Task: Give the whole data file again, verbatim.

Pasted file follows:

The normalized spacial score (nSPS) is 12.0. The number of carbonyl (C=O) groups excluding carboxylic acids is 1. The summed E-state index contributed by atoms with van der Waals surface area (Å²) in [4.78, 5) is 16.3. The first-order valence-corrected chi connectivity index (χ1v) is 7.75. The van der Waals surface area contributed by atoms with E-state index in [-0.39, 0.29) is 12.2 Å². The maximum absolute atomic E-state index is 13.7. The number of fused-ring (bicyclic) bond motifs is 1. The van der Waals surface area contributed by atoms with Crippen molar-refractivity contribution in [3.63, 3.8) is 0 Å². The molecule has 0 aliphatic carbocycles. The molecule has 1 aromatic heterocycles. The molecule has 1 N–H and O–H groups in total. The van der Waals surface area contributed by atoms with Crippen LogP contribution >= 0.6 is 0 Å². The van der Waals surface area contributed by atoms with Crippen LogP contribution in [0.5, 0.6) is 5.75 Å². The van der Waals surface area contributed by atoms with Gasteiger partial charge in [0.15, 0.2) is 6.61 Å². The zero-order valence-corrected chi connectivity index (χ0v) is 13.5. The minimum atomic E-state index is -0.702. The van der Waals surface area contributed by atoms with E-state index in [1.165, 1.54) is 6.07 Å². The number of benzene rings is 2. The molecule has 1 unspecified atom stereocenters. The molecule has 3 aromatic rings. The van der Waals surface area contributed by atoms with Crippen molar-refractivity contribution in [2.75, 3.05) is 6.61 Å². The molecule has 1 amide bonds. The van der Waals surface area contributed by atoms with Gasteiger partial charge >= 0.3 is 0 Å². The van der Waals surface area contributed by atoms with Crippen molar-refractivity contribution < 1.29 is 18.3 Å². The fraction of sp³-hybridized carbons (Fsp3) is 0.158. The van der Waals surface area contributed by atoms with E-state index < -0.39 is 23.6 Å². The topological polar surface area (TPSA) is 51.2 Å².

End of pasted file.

The normalized spacial score (nSPS) is 12.0. The number of carbonyl (C=O) groups excluding carboxylic acids is 1. The summed E-state index contributed by atoms with van der Waals surface area (Å²) in [4.78, 5) is 16.3. The first-order valence-corrected chi connectivity index (χ1v) is 7.75. The van der Waals surface area contributed by atoms with E-state index in [-0.39, 0.29) is 12.2 Å². The maximum absolute atomic E-state index is 13.7. The number of fused-ring (bicyclic) bond motifs is 1. The van der Waals surface area contributed by atoms with Crippen molar-refractivity contribution in [3.63, 3.8) is 0 Å². The molecule has 0 aliphatic carbocycles. The molecule has 1 aromatic heterocycles. The molecule has 1 N–H and O–H groups in total. The van der Waals surface area contributed by atoms with Crippen LogP contribution >= 0.6 is 0 Å². The van der Waals surface area contributed by atoms with Crippen LogP contribution in [0.5, 0.6) is 5.75 Å². The van der Waals surface area contributed by atoms with Gasteiger partial charge in [0.15, 0.2) is 6.61 Å². The zero-order valence-corrected chi connectivity index (χ0v) is 13.5. The minimum atomic E-state index is -0.702. The van der Waals surface area contributed by atoms with E-state index in [1.165, 1.54) is 6.07 Å². The number of benzene rings is 2. The molecule has 1 unspecified atom stereocenters. The molecule has 3 aromatic rings. The van der Waals surface area contributed by atoms with Crippen molar-refractivity contribution in [2.75, 3.05) is 6.61 Å². The molecule has 1 amide bonds. The van der Waals surface area contributed by atoms with Gasteiger partial charge >= 0.3 is 0 Å². The van der Waals surface area contributed by atoms with Crippen molar-refractivity contribution < 1.29 is 18.3 Å². The fraction of sp³-hybridized carbons (Fsp3) is 0.158. The van der Waals surface area contributed by atoms with E-state index < -0.39 is 23.6 Å². The topological polar surface area (TPSA) is 51.2 Å².